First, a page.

In this brilliant debut, Barbara Nickless introduces us to marine-turned-railroad cop Sydney Parnell. Haunted by her time in Iraq (literally, as she routinely sees the ghosts of fallen comrades), she absorbs scotch like vitamin water, steals smokes from lazy cops and pops Dexedrine just to stay balanced.
Oh, and she kills a bunch of skinheads along the way.
Yeah, I love this character.
Sleep is about the only thing Sydney doesn’t do in this relentless thriller, and I haven’t even mentioned her loyal sidekick, Clyde, a Belgian Malinois who has a love of cheeseburgers, his own kevlar vest and, like Sydney, crippling PTSD from the war.
At the outset of Blood on the Tracks, a charity worker is murdered and hideously butchered. All evidence suggests that her fiance, a marine disfigured by an IED in Iraq, is the killer, but Sydney isn’t convinced. While the Denver PD considers the case closed, Sydney and Clyde continue to search for answers, even though it may expose war crimes that would ruin all of their lives — and might get Sydney killed.
What follows is a Nietzschean descent into the abyss of war and its aftermath. And as the body count begins to pile up around her, Sydney has no choice but to commit herself fully to the truth, even though that works against her self-interest.
What I also like about Sydney is that she isn’t the type who will only kill in self-defense. War has taught her that, once committed, it’s kill or be killed. When she and Clyde enter the skinhead compound, the orders are to take no prisoners, leave no survivors.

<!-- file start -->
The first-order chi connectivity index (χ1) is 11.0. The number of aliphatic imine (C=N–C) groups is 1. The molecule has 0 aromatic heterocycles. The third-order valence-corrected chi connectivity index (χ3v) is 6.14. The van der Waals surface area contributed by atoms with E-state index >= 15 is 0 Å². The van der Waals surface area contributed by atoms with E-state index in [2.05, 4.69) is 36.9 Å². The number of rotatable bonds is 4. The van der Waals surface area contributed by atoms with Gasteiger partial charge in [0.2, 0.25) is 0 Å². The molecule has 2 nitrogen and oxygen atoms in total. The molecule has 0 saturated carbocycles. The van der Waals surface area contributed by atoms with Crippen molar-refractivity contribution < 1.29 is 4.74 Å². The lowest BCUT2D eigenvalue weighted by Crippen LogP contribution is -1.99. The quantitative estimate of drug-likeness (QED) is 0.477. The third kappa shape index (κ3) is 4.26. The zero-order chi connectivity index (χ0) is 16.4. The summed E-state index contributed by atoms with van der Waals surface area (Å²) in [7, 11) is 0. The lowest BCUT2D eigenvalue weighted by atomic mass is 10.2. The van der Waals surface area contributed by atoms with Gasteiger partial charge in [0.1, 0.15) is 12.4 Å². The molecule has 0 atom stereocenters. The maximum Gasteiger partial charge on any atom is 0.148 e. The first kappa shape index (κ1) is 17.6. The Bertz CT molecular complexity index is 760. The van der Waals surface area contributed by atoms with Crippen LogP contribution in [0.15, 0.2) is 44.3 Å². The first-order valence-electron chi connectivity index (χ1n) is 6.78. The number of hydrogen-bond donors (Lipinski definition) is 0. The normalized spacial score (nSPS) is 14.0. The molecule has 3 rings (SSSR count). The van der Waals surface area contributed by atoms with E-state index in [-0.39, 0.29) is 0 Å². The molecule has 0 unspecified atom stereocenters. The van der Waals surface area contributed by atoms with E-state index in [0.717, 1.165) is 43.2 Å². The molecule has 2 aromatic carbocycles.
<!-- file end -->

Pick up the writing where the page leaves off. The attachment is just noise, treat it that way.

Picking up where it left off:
This is a very satisfying book to read in 2021. When Blood on the Tracks was first published, in 2016, hate crimes were on the rise in America. They reached a 16-year high in 2020, followed by a literal siege on the democratic process in early 2021.
Justice has taken a beating the past five years, so yeah, it’s very cathartic when Sydney bashes in a skinhead’s face with a rock.
Nickless incorporates all the great ingredients of a thriller — the flawed hero, antagonistic relationships, and numerous plot twists. My only critique of Blood on the Tracks is that there is one twist too many — an unexpected turn that feels superfluous, but more importantly, is difficult to reconcile with the rest of the novel.
However, Nickless lays a deep foundation with long-term story arcs that has me excited for whatever comes next.
I also love that Sydney is not a superstar detective or a prized forensics specialist, as we so often encounter in mystery series. She is a misfit who feels right at home with the outsiders who populate the hobo camps. This makes her essential to the story. To channel my old MFA lingo, it’s the story that only Sydney Parnell could tell, which is what draws the reader into her world.
At least it did for me. I’m looking forward to reading further installments of Sydney and Clyde’s adventures.